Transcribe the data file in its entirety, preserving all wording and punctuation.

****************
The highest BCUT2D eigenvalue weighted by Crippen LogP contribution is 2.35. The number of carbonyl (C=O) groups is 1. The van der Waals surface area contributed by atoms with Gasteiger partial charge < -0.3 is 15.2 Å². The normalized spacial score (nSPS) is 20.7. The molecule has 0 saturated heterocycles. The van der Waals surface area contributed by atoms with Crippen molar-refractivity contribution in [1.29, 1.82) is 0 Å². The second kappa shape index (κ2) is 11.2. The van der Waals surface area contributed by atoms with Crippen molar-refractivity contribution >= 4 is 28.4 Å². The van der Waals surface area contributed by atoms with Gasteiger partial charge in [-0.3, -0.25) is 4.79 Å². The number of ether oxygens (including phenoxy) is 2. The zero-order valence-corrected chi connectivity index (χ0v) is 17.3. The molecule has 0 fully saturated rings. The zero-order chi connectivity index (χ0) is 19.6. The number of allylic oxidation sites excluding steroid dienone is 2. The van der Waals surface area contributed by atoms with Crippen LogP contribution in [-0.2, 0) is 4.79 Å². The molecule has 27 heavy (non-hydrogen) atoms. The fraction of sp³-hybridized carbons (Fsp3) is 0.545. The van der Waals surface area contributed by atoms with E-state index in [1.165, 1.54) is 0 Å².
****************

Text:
The highest BCUT2D eigenvalue weighted by Crippen LogP contribution is 2.35. The number of carbonyl (C=O) groups is 1. The van der Waals surface area contributed by atoms with Gasteiger partial charge < -0.3 is 15.2 Å². The normalized spacial score (nSPS) is 20.7. The molecule has 0 saturated heterocycles. The van der Waals surface area contributed by atoms with Crippen molar-refractivity contribution in [1.29, 1.82) is 0 Å². The second kappa shape index (κ2) is 11.2. The van der Waals surface area contributed by atoms with Crippen molar-refractivity contribution >= 4 is 28.4 Å². The van der Waals surface area contributed by atoms with Gasteiger partial charge in [-0.3, -0.25) is 4.79 Å². The number of ether oxygens (including phenoxy) is 2. The zero-order valence-corrected chi connectivity index (χ0v) is 17.3. The molecule has 0 fully saturated rings. The zero-order chi connectivity index (χ0) is 19.6. The number of allylic oxidation sites excluding steroid dienone is 2. The van der Waals surface area contributed by atoms with Crippen LogP contribution in [-0.2, 0) is 4.79 Å². The molecule has 27 heavy (non-hydrogen) atoms. The fraction of sp³-hybridized carbons (Fsp3) is 0.545. The van der Waals surface area contributed by atoms with E-state index in [1.165, 1.54) is 0 Å².